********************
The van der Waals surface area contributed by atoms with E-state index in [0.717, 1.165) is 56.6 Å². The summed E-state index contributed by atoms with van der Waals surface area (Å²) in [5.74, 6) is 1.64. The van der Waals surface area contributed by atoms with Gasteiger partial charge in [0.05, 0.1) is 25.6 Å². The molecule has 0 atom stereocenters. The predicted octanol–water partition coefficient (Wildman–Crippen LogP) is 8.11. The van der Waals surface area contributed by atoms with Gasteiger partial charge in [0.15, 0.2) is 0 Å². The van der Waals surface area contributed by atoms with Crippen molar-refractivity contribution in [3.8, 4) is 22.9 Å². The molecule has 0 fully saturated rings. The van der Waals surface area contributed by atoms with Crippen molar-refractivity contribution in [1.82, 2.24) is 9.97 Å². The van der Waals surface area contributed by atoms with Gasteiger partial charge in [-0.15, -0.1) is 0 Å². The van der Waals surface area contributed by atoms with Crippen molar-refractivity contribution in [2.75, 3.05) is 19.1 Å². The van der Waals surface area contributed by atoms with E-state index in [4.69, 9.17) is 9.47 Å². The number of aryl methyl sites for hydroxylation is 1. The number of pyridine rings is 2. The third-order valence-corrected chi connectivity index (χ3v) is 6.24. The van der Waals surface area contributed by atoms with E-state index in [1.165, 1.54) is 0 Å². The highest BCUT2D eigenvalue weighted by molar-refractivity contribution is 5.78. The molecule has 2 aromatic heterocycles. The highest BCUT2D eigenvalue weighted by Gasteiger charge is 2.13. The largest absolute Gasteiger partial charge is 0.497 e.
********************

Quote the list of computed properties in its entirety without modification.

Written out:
The van der Waals surface area contributed by atoms with E-state index in [0.717, 1.165) is 56.6 Å². The summed E-state index contributed by atoms with van der Waals surface area (Å²) in [5.74, 6) is 1.64. The van der Waals surface area contributed by atoms with Gasteiger partial charge in [0.05, 0.1) is 25.6 Å². The molecule has 0 atom stereocenters. The predicted octanol–water partition coefficient (Wildman–Crippen LogP) is 8.11. The van der Waals surface area contributed by atoms with Gasteiger partial charge in [0.15, 0.2) is 0 Å². The van der Waals surface area contributed by atoms with Crippen molar-refractivity contribution in [3.8, 4) is 22.9 Å². The molecule has 0 fully saturated rings. The van der Waals surface area contributed by atoms with Crippen molar-refractivity contribution in [1.82, 2.24) is 9.97 Å². The van der Waals surface area contributed by atoms with Gasteiger partial charge in [-0.15, -0.1) is 0 Å². The van der Waals surface area contributed by atoms with Crippen molar-refractivity contribution in [2.75, 3.05) is 19.1 Å². The van der Waals surface area contributed by atoms with E-state index in [4.69, 9.17) is 9.47 Å². The number of aryl methyl sites for hydroxylation is 1. The number of pyridine rings is 2. The third-order valence-corrected chi connectivity index (χ3v) is 6.24. The van der Waals surface area contributed by atoms with E-state index in [1.165, 1.54) is 0 Å². The highest BCUT2D eigenvalue weighted by molar-refractivity contribution is 5.78. The molecule has 2 aromatic heterocycles. The highest BCUT2D eigenvalue weighted by Gasteiger charge is 2.13. The largest absolute Gasteiger partial charge is 0.497 e.